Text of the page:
The landscape surrounding Darwin is a patchwork quilt of diverse habitats, covering everything from rugged coastal scenes and lush mangrove backdrops to monsoon rainforests and picturesque woodland areas.
One of the most prominent landscapes in the area are the wetlands, which sprawl out seemingly endlessly for miles in every direction. Here, the unique ecosystem promises visitors the chance to see plenty of unique and native flora and fauna.
The Top End, as this part of Australia is known, is characterised by its rich wetlands. Here, you can find permanent and temporary lakes and surreal bodies of water that crop up seasonally throughout the year. The lush backdrop provides the perfect habitat for a range of creatures, including numerous species of migratory birds.
Perhaps the most incredible thing about the wetlands surrounding Darwin is that they are barely untouched and remain in their natural state circa thousands of years ago. This means that much of the land is preserved, and many of the large-scale natural processes like bird migration remain intact to this day.
The wetlands ecosystem is best preserved in the protected areas of the region, like the Kakadu National Park, but there are some threats, including the fire regime, feral animals, and rogue weeds.
Animals in the wetlands
Darwin’s wetlands are incredibly productive for both flora and fauna offerings and many of them are recognised as internationally significant.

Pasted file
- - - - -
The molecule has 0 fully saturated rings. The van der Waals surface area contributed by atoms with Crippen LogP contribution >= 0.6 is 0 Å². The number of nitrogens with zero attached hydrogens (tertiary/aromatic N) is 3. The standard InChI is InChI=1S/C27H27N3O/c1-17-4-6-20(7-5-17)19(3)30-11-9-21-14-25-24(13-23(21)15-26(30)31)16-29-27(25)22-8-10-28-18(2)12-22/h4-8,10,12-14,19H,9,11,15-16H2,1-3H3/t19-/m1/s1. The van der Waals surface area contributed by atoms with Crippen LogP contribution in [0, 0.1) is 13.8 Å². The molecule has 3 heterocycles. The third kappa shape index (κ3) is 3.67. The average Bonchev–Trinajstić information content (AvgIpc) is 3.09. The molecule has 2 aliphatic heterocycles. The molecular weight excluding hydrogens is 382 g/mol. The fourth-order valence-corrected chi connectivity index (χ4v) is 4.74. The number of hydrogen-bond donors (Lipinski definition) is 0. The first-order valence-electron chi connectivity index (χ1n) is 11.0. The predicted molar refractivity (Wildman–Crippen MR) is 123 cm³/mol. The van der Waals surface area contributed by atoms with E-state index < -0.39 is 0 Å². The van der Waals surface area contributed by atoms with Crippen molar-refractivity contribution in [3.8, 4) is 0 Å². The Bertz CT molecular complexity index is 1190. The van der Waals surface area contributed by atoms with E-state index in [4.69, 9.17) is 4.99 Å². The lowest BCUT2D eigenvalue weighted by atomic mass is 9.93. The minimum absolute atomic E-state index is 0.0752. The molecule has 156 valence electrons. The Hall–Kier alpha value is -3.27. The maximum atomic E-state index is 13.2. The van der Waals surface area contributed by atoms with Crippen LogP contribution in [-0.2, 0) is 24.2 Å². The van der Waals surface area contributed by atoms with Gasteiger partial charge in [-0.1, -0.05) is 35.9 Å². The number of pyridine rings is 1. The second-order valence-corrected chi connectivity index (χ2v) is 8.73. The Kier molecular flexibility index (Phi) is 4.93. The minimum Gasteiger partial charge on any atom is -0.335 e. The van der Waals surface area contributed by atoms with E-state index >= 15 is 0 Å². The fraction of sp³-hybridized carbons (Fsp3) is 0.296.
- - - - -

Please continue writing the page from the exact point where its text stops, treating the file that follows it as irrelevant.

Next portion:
They are home to some of the largest colonies of magpie geese in the world, with around 50,000 nests and over 500,000 individual birds known in the region. There are also numerous species of waterfowl in the region that find the extensive bodies of water and unique environment ideal for their needs.
As well as birds, there is an inordinately high amount of specialised rodents that call the wetlands home. The dusky rat, in particular, is a commonly sighted creature, as well as its predator, the water python.
The wetlands around Darwin really are a magical place that change their backdrops at different times of the year. Sometimes, huge bodies of water extend out to the horizon and beyond, while other times see the lakes dry up and bring out new species of birds and plants.
If you’re looking to discover some of Australia’s more unique backdrops, the wetlands are a good place to start. As well as learning more about one of the country’s oldest ecosystems, you can spot some incredible native animals.